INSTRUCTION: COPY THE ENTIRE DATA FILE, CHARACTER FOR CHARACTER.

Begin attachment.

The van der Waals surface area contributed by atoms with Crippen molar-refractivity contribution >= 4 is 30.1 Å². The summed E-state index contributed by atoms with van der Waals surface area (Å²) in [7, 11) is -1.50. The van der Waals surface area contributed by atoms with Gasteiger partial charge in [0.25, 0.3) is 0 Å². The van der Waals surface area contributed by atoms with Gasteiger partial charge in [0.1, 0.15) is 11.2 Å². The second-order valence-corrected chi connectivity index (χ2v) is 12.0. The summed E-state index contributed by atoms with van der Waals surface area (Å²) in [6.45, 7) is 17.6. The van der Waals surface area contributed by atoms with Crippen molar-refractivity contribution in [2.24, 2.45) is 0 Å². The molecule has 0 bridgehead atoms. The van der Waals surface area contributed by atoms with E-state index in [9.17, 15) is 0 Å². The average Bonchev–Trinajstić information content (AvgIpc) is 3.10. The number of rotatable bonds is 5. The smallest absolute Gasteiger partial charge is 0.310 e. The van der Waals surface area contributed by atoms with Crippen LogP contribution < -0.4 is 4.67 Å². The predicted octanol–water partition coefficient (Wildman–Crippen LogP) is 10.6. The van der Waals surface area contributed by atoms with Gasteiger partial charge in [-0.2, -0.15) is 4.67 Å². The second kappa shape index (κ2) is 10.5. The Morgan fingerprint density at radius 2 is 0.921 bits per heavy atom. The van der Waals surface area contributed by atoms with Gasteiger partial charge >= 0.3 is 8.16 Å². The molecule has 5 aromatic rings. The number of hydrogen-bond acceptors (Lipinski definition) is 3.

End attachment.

The van der Waals surface area contributed by atoms with Crippen molar-refractivity contribution >= 4 is 30.1 Å². The summed E-state index contributed by atoms with van der Waals surface area (Å²) in [7, 11) is -1.50. The van der Waals surface area contributed by atoms with Gasteiger partial charge in [0.25, 0.3) is 0 Å². The van der Waals surface area contributed by atoms with Gasteiger partial charge in [0.1, 0.15) is 11.2 Å². The second-order valence-corrected chi connectivity index (χ2v) is 12.0. The summed E-state index contributed by atoms with van der Waals surface area (Å²) in [6.45, 7) is 17.6. The van der Waals surface area contributed by atoms with Crippen molar-refractivity contribution in [2.24, 2.45) is 0 Å². The molecule has 0 bridgehead atoms. The van der Waals surface area contributed by atoms with E-state index in [9.17, 15) is 0 Å². The average Bonchev–Trinajstić information content (AvgIpc) is 3.10. The number of rotatable bonds is 5. The smallest absolute Gasteiger partial charge is 0.310 e. The van der Waals surface area contributed by atoms with Crippen LogP contribution < -0.4 is 4.67 Å². The predicted octanol–water partition coefficient (Wildman–Crippen LogP) is 10.6. The van der Waals surface area contributed by atoms with Gasteiger partial charge in [-0.2, -0.15) is 4.67 Å². The second kappa shape index (κ2) is 10.5. The Morgan fingerprint density at radius 2 is 0.921 bits per heavy atom. The van der Waals surface area contributed by atoms with Gasteiger partial charge >= 0.3 is 8.16 Å². The molecule has 5 aromatic rings. The number of hydrogen-bond acceptors (Lipinski definition) is 3.